Kelly Singer went to have a drink and first date with a man she met online, only to find him already hammered at 6 p.m. celebrating his divorce, which was finalized just that morning.
“I swear it only took me 17 minutes to get from Kenosha, Wis., to Grayslake that night,” the Lake Zurich resident laughed. “I went directly to a friend’s home where a bunch of us were hanging out and talking about all our online dating horror stories.”
Online dating sagas of comedic, creepy and downright disturbing proportions seem to have replaced the proverbial mother-in-law anecdotes of old. That said, thousands of genuine love connections have been made online in the last decade as the number of dating websites proliferate.
According to a 2010 study conducted by research firm Chadwick Martin Bailey for Match.com, more than twice as many walks down the aisle took place between people who met on an online dating site compared to those who met in any social setting, including bars, clubs, a best friend’s wedding or your neighbor’s annual barbecue bash. If, according to the research, one out of five people in a new committed relationship met their significant other on an online dating site, your mama was right — you have to kiss a couple toads before your online prince or princess shows up.
It’s huge business, too. Hundreds of new online dating services debut every year and most fail; we’ve bidden au revoir to Lovevida.com, animalattraction.com, greatboyfriends.com, true.com, romanticplanet.com, metro date, epersonals and Mate1 (which could have been for pirates for all we know.)
There are fairly general dating sites such as Match.com, as well as focused websites such as ChristianMingle, Jdate for Jewish singles, BlackPeopleMeet.com, SingleParentMeet.com and even farmersonly.com dedicated to the love lives of farmers and ranchers.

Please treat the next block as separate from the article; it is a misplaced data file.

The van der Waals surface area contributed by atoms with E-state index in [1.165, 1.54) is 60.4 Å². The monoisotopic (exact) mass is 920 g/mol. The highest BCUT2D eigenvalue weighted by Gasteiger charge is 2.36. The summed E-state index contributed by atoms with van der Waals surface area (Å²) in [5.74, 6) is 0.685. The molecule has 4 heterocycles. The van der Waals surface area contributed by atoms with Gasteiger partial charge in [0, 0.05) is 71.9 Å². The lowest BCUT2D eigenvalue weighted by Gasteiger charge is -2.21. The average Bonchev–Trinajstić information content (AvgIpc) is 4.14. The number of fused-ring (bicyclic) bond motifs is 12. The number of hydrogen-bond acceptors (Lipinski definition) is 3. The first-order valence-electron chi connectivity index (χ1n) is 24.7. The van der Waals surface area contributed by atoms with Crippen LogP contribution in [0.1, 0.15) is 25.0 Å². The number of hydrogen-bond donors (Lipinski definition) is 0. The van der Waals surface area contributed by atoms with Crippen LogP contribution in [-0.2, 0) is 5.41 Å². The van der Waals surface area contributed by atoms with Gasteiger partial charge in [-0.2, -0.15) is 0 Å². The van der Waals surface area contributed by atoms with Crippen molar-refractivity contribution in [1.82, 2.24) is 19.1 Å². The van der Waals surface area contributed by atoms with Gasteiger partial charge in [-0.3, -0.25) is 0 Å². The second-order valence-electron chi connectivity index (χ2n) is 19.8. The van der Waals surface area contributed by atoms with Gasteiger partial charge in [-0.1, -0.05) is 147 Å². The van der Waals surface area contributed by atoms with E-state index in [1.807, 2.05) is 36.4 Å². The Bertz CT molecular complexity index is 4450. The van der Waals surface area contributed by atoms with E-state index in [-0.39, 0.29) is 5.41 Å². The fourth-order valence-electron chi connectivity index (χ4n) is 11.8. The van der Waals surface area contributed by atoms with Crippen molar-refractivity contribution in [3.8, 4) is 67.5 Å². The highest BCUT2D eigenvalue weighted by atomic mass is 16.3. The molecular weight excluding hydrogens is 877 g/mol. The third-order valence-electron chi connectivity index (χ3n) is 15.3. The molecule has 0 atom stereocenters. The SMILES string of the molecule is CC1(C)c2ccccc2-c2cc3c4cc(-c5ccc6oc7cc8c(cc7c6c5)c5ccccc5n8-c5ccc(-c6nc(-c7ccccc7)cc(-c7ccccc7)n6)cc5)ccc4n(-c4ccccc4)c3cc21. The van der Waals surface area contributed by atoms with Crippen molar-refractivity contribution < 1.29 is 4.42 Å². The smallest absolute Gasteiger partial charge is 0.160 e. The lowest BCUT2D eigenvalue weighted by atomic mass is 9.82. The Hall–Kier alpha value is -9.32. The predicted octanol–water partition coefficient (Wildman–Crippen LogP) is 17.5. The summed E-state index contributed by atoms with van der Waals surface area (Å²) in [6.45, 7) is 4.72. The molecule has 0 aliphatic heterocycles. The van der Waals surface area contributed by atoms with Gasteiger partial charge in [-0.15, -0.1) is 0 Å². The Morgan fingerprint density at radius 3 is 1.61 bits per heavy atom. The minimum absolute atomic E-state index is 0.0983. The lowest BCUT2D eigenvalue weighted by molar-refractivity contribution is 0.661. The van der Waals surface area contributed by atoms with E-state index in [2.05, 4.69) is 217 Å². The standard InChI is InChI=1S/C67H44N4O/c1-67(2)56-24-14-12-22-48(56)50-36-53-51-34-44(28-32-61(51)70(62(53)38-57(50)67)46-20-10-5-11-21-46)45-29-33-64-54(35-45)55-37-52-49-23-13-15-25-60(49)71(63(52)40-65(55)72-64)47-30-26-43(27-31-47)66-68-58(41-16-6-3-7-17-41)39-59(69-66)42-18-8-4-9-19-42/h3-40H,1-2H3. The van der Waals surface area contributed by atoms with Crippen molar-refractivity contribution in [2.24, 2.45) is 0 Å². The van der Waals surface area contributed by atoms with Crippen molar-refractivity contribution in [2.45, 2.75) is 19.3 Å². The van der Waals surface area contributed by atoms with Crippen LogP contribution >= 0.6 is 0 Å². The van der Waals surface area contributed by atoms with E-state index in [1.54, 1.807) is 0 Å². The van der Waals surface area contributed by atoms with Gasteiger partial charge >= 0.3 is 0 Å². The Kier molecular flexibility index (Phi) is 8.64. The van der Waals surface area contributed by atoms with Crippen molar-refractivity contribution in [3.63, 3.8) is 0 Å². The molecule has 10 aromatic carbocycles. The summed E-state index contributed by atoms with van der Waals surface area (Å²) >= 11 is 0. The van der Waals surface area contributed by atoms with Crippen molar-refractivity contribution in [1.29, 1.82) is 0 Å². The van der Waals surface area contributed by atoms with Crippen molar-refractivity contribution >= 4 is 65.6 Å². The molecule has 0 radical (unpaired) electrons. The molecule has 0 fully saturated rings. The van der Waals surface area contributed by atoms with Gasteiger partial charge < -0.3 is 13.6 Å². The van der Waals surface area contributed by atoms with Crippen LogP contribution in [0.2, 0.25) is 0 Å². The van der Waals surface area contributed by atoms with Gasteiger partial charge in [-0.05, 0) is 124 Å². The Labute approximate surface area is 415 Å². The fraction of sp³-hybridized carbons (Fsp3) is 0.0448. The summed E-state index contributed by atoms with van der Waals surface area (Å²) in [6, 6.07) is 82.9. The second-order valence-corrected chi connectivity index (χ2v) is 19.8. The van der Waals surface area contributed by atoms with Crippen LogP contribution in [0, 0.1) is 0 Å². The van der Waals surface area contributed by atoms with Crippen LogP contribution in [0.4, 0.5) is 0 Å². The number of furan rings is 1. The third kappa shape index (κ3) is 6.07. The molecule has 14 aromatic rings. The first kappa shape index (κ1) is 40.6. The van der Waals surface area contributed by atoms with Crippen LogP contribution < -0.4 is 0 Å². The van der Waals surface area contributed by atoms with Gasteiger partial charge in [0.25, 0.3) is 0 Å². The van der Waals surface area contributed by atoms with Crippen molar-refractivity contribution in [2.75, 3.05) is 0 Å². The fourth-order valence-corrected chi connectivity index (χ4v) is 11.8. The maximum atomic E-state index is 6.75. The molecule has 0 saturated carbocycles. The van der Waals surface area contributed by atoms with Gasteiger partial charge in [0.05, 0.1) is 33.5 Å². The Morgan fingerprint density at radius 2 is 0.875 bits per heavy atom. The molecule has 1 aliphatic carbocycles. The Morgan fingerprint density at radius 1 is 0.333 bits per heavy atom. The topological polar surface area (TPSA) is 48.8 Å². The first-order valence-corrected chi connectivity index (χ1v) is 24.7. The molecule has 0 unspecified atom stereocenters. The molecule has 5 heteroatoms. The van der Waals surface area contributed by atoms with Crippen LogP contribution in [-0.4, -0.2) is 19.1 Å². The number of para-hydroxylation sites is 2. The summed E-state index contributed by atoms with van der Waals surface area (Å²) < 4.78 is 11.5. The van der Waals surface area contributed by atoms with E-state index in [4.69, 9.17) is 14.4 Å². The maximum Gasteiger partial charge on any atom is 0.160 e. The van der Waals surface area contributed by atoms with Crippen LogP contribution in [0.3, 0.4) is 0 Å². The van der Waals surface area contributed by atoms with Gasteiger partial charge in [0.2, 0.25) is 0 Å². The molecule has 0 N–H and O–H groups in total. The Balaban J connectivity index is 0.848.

AirTroductions is an online service that matches air travelers with compatible seatmates for camaraderie, business or romance. There’s Greensingles.com for those who want to hug more than trees and how about Geek to Geek (www.gk2gk.com) for the Lord of the Rings obsessed, ghost hunters, cryptozoology fans, bookworms, TV junkies and, well, you know who you are.
Singer first ventured onto an online dating site about 15 years ago and has tried Match, eHarmony, Yahoo and Plenty of Fish. Lately she’s liked OurTime.com because it targets singles 50 and older.
“When I was under 50, POF (PlentyOfFish.com) was fun but I truly didn’t do much on most sites,” the 53-year-old retail recruiter explained. She became an advocate for joining “Meet Up” groups so she could meet people in a group setting and avoid narrating her entire history on a first date, or having her eyes glaze over listening his life story.
“But after seeing my friends start to pair off, and being inundated with OurTime.com TV ads, on a fluke I took about two weeks to finally complete a profile, which was more satirical than most, just to see who might bite.” Singer met her current beau on OurTime.com and a half-year later they are still a coosome twosome.
Chicagoan Kate Silver used a variety of sites and services and she eventually met her boyfriend, Neil Ballentine, on Match.com — they’ve been together for four years. The 36-year-old freelance writer suggests those new to the experience dig down and write a profile that’s personal and separates you from the sea of seekers.
“Everyone ‘likes to laugh,’ and ‘likes to hang out with their friends,’ ” she said, “but what distinguishes you? What makes you tick? Have a friend help and have fun writing it.”